For the first time, to my knowledge, the Mint posted a complete schedule for the products it plans to issue in the coming year during the week of the forum, though some product release dates remain to be established.
Highlights, apart from the many ongoing annual coin programs, and the previously-mentioned World War I veterans’ coins, include the February 8 release of a 1/10-ounce gold Proof version of the 2017-W American Liberty gold coin. It will not be issued in high relief and will be dated 2018 rather than carrying the dual date 1792–2017 like the 2017 gold coins.
Next is the January 25 release of the first of three coins in a new series of American Platinum Eagle Proof coins themed around the preamble to the Constitution. They feature modern depictions of Liberty inspired by the preamble’s themes, and are the first coin series whose obverse designs were all created by the same artist (an example of this coin was on display during the forum). Following that comes the March 15 release of three coins on breast-cancer awareness, including the first pink-gold coin (made from 85% gold, 14.8% copper, and .2% zinc) from the Mint and new product options like a coin and stamp set. Afterward is the summer release of a 2018-S American Silver Eagle Proof coin from the San Francisco Mint, marking the first time the Mint will sell both the West Point and San Francisco Proof coins individually in the same year. Additionally, the Mint will issue a San Francisco Mint Reverse Proof silver coin set — another product that should be a winner with collectors. These will all conclude with the first Proof American Palladium Eagle coin in the fall.
Proposals and Coming Changes
During the forum, several interesting proposals were made, including a possible 2021 two-coin set with one gold and one silver one-ounce coin for the 100th anniversary of the Morgan and Peace dollars issued at the end of World War I — an idea that has been proposed in the past by collectors and other interested parties. Another important proposal is that the Mint is considering setting a household limit of 1 for the first 24 hours for new releases, something many collectors have suggested.
In addition, in 2018, the Mint will start accepting Paypal and plans to announce a collector loyalty program — something I have proposed in the past — suggesting it might be modeled on the Royal Canadian Mint’s program. The Mint also plans to alert customers to new products with text messages.
The Mint is also exploring various possible free shipping options, such as dropping shipping charges after buyers place their fourth orders or place subscriptions for products.
Furthermore, the Mint plans to work with the numismatic community to have a successful National Coin Week in April 2018. This program is run through the ANA, which is currently eliciting themes for the 2018 program.
It is obviously impossible for the Mint to please all its stakeholders, especially since the interests of collectors and dealers are sometimes at odds with each other. The 2017 forum, even more than last year’s meeting, provides clear evidence that the Mint is committed to improving what it makes and how it sells its products by taking greater account of what its stakeholders want.
Many of the forthcoming plans and changes show the Mint is listening to what its core base — collectors — are saying, from plans to produce more coins with classic designs, to having a one-per-household limit for the first day of sales and providing a full schedule for the coming year’s products (something else frequently requested by collectors).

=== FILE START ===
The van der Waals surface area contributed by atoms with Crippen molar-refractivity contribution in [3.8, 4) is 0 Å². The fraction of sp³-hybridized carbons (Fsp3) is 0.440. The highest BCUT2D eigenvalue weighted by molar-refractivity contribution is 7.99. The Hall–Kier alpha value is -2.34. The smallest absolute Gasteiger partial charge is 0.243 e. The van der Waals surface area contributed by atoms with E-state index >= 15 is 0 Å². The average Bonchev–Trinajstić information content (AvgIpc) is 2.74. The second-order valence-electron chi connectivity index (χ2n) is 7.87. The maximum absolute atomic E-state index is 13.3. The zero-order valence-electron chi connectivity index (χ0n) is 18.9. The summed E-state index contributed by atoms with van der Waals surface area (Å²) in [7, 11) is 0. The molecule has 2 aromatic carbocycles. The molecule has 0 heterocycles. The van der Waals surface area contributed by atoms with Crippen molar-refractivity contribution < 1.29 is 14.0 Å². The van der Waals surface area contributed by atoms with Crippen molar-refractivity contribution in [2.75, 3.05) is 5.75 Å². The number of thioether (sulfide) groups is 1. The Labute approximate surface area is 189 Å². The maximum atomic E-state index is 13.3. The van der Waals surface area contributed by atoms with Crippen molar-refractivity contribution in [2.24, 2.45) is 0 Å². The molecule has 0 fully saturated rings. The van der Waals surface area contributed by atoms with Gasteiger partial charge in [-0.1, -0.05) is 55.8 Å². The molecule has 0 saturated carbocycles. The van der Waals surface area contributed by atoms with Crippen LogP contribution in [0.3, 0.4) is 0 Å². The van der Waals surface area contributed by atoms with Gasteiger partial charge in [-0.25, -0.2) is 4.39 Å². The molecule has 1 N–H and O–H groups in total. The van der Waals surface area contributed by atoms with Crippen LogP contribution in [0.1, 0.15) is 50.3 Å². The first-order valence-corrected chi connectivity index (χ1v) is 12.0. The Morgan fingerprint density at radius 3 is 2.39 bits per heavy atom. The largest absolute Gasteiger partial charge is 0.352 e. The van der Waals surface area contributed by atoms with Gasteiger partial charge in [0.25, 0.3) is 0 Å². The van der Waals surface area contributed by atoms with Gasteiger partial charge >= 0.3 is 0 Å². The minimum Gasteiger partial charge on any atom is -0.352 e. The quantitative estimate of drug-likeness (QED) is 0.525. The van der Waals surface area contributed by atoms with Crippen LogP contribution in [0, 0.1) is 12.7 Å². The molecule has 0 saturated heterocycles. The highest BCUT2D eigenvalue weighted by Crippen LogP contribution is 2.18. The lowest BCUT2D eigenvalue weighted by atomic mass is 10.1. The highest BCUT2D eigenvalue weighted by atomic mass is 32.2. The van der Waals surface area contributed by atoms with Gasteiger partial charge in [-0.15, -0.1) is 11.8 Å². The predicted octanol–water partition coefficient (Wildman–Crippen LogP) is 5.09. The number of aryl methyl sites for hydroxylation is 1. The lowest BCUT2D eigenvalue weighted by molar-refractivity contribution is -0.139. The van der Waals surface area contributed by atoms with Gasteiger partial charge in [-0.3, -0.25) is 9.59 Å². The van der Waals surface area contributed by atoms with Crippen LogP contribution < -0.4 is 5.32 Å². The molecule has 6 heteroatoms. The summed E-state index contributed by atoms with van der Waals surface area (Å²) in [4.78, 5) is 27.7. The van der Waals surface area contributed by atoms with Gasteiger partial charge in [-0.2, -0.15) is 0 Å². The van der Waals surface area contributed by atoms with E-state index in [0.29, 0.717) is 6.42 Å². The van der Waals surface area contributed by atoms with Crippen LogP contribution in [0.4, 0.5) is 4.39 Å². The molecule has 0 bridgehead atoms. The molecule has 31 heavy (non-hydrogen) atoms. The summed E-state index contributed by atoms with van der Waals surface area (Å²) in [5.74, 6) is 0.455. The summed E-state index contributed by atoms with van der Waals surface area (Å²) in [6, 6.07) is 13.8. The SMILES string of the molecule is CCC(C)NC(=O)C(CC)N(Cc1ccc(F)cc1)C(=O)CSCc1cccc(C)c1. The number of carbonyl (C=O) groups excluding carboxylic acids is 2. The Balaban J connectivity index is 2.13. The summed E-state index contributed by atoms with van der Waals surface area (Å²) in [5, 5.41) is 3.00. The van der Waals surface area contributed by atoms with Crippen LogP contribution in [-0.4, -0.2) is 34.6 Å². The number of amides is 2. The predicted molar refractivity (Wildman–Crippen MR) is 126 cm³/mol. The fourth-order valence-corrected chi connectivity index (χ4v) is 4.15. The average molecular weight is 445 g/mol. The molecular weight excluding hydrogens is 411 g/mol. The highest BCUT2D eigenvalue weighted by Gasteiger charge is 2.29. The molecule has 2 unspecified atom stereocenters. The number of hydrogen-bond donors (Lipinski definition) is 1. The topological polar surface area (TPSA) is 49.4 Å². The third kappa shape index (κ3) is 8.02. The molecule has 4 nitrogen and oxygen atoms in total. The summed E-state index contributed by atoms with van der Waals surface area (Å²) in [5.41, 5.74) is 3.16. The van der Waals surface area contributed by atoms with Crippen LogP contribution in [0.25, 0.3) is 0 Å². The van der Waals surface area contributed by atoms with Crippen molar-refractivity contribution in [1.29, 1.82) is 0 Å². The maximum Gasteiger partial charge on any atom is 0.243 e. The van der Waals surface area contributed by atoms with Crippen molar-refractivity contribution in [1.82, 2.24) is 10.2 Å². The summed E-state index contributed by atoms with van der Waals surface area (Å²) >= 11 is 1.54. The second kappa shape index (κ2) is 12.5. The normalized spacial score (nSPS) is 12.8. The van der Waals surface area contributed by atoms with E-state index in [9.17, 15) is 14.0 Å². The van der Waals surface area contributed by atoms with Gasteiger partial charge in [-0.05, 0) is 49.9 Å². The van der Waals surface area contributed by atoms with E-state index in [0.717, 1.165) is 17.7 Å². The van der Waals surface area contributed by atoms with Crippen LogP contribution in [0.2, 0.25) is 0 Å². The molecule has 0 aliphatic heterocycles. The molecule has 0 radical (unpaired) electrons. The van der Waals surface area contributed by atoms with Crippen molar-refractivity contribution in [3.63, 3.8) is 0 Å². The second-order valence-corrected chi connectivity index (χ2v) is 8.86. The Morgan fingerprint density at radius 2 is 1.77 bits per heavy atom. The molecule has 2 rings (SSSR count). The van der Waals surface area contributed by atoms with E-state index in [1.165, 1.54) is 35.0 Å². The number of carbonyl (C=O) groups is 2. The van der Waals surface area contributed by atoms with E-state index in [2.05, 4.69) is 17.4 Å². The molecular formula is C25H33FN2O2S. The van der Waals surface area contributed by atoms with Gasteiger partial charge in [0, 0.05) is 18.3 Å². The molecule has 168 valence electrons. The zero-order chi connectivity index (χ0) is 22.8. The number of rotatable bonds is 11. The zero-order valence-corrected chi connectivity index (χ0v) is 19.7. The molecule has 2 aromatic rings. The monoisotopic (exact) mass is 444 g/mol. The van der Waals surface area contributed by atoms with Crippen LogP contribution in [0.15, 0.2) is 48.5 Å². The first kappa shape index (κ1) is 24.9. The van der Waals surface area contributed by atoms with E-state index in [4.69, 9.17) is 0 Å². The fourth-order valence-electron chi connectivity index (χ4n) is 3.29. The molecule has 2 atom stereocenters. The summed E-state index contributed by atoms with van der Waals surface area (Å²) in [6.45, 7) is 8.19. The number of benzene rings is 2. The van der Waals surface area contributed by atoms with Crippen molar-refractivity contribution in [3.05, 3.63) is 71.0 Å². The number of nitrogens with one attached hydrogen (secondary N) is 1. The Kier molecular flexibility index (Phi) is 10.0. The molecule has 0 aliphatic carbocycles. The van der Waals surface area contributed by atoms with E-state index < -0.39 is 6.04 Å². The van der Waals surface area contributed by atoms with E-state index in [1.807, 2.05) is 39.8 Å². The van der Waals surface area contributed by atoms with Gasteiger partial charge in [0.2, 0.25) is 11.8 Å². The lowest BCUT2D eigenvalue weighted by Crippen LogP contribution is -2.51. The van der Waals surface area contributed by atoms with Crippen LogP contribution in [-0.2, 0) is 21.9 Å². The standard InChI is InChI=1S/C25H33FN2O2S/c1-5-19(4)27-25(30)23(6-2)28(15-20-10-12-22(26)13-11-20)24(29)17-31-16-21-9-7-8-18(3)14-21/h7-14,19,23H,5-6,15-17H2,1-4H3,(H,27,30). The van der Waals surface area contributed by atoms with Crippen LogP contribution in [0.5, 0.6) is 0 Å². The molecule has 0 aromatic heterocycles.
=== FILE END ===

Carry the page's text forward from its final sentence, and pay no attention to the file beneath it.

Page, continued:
These are all rather encouraging developments, but to have a better chance of achieving its goals and increasing its numismatic program revenue, the Mint should consider possible ways to involve representatives of the collector community in its annual forums and other ways to more directly elicit ideas and suggestions from collectors and others outside the forums.
My other suggestions for the Mint concern two areas. First, regarding coin design, it is fine to reuse classic designs on some coins, but it would be preferable to use designs that have not already appeared in a modern form such as a Gobrecht silver dollar of a set of Liberty Seated coins rather than coming back to the same designs again and again. Another possibility is to use pattern designs for coins that were never struck. In addition, there are tons of great designs never selected from past programs that would be popular with collectors, especially of American eagles. This was done with the eagle that appears on the reverse side of the 2015 American Liberty gold coin and 2016 silver medals of the same design.
The Mint might consider posting some of these designs on its website and allowing collectors to vote on which are their favorites, which would help the Mint decide which ones to use on new coins. Everyone would benefit from such a system: the Mint, dealers, and collectors.
Second, greater collaboration between the Mint and Congress (as I suggested a year ago) is essential to meeting the varied challenges the Mint will face in the coming years, as is input from the numismatic community in the deliberations and programs of Congress that impact the Mint. A good start might be a congressional hearing on the modern commemorative coin program, and how it should be reformed to meet the interests of collectors by issuing primarily coins with themes of broad national significance.
Louis Golino is an award-winning numismatic journalist and writer specializing in modern U.S. and world coins. His work has appeared in Coin World, CoinWeek, The Numismatist, Numismatic News, and COINage, among other publications. His first coin-writing position was with Coin Update.
In 2015, his CoinWeek.com column, “The Coin Analyst,” received an award from the Numismatic Literary Guild for best website column. By 2017, he received an NLG award for best article in a non-numismatic publication with his “Liberty Centennial Designs,” which was published in Elemetal Direct.